Mark Driscoll preaching on the Ten Commandments at Mars Hill Church

The Deconstruction of the Church

This arti­cle con­sti­tutes the fifth install­ment in a series adapt­ed from the author’s under­grad­u­ate the­sis, An Ancient Future Church?: An Ortho­dox Exam­i­na­tion of the Post-mod­ern Chris­tian­i­ty of the Emer­gent Church Move­ment. Fol­low the link above to start from the begin­ning of the series.

When one sur­veys the vari­ety of ECM (Emerg­ing Church Move­ment) lit­er­a­ture avail­able, a word fre­quent­ly encoun­tered is ‘decon­struc­tion.’ Many with­in the move­ment have adopt­ed this term as a way of describ­ing how they view their pur­pose and role with­in Chris­tian­i­ty. Pre­dom­i­nate­ly root­ed in their reac­tion against the mod­ernism inher­ent in evan­gel­i­cal­ism and main­line Protes­tantism, decon­struc­tion is the movement’s way of sub­vert­ing, for want of a bet­ter term, many of the con­cepts, prac­tices, and even beliefs of con­ven­tion­al Chris­tian­i­ty in order to cre­ate a space to form a new kind of com­mu­ni­ty immersed in emerg­ing thought and practice.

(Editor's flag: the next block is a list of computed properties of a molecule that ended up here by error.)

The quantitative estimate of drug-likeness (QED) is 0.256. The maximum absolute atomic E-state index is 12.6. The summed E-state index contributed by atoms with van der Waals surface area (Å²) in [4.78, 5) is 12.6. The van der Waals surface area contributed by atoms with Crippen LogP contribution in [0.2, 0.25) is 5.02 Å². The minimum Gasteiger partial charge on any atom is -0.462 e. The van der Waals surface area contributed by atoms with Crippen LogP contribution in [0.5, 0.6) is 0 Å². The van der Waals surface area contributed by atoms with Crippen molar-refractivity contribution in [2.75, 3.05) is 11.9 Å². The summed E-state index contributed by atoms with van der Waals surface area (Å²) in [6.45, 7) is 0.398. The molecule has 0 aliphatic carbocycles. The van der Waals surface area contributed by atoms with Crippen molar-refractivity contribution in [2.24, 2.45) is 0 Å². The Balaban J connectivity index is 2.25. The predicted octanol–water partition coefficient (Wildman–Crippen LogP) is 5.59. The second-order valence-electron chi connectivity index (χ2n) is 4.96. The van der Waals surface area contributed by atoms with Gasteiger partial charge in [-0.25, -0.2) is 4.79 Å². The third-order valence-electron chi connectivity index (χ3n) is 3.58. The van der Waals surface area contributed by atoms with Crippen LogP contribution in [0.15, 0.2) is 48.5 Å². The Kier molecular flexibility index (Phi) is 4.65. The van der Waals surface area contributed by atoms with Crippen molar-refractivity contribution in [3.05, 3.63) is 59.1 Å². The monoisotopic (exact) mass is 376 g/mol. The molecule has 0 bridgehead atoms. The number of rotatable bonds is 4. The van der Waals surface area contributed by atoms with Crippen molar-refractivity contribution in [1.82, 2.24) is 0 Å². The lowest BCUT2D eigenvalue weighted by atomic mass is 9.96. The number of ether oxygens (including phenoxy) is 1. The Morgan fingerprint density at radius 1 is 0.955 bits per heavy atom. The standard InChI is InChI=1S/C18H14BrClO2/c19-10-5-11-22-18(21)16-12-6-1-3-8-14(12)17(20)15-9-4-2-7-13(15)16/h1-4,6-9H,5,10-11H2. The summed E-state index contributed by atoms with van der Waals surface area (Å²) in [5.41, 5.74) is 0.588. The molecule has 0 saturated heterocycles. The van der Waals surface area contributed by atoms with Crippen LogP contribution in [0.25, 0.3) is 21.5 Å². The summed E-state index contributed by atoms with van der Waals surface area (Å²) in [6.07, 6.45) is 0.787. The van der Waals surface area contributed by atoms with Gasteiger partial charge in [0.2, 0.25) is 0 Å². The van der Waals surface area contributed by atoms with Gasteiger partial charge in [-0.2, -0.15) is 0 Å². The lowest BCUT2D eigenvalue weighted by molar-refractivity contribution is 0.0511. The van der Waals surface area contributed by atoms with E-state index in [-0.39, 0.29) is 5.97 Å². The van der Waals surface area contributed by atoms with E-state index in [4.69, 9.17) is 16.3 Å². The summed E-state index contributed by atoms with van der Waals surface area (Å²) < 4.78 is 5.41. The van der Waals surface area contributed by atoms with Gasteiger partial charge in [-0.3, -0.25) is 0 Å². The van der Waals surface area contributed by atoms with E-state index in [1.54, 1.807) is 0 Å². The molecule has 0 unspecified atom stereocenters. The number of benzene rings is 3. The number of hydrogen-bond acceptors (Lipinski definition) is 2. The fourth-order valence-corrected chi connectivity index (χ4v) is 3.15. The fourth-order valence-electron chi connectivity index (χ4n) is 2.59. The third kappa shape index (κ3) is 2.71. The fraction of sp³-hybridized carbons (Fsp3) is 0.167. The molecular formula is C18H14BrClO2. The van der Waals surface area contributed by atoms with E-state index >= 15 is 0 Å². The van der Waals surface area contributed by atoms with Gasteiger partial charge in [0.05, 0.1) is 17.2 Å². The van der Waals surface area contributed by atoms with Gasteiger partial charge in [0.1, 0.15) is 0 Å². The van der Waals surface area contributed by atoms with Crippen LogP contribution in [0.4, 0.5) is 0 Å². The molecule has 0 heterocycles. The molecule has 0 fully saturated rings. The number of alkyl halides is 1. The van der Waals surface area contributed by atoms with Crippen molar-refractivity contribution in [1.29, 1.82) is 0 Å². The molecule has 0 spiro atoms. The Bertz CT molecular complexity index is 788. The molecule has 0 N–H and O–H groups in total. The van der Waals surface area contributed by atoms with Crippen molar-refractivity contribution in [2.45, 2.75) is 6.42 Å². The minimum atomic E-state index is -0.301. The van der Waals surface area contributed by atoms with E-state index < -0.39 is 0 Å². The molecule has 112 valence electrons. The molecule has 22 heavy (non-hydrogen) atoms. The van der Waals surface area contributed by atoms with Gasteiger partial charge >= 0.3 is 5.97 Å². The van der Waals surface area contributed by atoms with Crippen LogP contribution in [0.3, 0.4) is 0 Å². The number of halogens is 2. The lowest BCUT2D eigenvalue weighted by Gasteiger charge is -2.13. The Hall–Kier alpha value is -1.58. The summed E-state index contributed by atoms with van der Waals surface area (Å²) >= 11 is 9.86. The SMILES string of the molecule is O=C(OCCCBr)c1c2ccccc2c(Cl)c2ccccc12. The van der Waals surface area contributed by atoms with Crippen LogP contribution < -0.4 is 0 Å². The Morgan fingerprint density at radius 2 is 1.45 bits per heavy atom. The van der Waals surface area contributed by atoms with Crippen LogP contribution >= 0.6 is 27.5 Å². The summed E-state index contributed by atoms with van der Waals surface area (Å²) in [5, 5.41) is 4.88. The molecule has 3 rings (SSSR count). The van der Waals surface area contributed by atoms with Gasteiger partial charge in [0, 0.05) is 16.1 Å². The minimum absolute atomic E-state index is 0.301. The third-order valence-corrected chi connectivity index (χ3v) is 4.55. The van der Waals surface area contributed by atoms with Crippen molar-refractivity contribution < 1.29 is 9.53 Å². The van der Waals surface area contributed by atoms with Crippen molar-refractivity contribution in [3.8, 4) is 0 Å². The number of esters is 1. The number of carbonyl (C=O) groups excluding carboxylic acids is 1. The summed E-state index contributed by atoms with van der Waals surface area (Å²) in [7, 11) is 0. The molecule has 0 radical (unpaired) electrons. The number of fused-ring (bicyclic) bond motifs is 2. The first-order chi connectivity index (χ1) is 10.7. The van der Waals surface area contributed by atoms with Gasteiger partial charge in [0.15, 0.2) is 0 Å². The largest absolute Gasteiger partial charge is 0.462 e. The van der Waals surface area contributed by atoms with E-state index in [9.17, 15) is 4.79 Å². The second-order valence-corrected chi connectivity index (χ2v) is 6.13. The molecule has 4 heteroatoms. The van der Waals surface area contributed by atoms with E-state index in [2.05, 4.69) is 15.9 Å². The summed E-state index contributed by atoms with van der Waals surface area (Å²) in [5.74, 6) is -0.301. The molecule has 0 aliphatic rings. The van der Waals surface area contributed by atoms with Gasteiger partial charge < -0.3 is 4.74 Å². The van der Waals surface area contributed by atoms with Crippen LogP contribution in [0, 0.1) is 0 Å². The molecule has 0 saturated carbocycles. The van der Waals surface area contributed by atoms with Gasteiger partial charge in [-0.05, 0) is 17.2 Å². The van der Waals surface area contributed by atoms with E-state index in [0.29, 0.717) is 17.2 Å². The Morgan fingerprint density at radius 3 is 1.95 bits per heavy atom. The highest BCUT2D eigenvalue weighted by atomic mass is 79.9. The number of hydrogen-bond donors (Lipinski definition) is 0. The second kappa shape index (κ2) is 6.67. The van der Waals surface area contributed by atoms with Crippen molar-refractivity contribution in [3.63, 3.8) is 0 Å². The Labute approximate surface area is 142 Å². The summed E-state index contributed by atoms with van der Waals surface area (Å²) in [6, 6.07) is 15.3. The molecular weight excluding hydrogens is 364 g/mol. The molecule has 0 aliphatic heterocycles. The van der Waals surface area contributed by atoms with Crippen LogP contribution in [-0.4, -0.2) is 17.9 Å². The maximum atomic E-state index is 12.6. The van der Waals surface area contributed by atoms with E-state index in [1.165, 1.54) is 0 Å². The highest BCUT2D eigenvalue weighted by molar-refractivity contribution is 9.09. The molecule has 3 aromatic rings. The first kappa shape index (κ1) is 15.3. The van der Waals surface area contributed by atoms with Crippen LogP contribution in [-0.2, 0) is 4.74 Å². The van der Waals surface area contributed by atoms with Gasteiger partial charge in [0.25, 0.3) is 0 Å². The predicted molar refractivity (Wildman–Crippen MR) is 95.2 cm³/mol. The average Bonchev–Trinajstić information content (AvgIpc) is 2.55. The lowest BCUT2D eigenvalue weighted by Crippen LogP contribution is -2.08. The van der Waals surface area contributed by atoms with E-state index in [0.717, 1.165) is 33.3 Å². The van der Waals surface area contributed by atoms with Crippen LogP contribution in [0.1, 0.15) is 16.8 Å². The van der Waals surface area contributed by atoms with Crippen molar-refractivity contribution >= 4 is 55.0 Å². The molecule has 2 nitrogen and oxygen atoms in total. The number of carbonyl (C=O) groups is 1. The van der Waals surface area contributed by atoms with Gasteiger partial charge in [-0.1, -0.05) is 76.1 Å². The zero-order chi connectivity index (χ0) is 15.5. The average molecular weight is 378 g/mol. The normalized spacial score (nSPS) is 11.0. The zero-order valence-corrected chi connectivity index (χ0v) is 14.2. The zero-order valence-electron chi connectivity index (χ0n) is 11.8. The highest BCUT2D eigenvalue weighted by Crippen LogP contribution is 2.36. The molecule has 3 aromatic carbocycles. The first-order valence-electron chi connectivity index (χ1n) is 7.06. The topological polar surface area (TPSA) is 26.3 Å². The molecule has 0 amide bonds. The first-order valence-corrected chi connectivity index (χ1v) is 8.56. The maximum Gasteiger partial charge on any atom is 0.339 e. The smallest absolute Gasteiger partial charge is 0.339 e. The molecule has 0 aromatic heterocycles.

For emergents, ‘church’ is something that needs to be changed, overhauled, and deconstructed.

The end result is to take Chris­tian­i­ty away from insti­tu­tion­al­ism and con­for­mi­ty, into a new age of auton­o­my and plu­ral­ism, with less focus on the orga­ni­za­tion (denom­i­na­tion, parish, etc.) and more on the com­mu­ni­ty, both inten­tion­al and sur­round­ing.  This anti-insti­tu­tion­al­ism is cen­tral to the char­ac­ter of the emerg­ing move­ment and part­ly explains its more antag­o­nis­tic and provoca­tive wing.  For emer­gents, ‘church’ is not sacro­sanct, but is instead some­thing that needs to be changed, over­hauled, and most impor­tant­ly, decon­struct­ed, before it can be recon­struct­ed to func­tion prop­er­ly in con­tem­po­rary society.

As a soci­o­log­i­cal term, ‘decon­struc­tion’ has been described as “a form of micro-pol­i­tics in which actors estab­lish com­pet­i­tive are­nas in response to pres­sures for con­for­mi­ty.” Mar­ti and Ganiel go on to define the focus of this, in the emerg­ing church con­text, as tak­ing place in the per­son­al reli­gious lives of mem­bers of the move­ment, stat­ing that “Emerg­ing Chris­tians cre­ate ongo­ing oppor­tu­ni­ties to push off reli­gious pres­sures to com­ply with stan­dard nar­ra­tives.” This boils from the feel­ing that the ‘pre-pack­aged’ answers to life’s ques­tions found in Protes­tantism are not enough to deal with the com­plex­i­ties of our time, and indeed Chris­tian­i­ty, if they are even cor­rect in the first place.  The Emerg­ing Move­ment seeks to push against this.  The authors continue: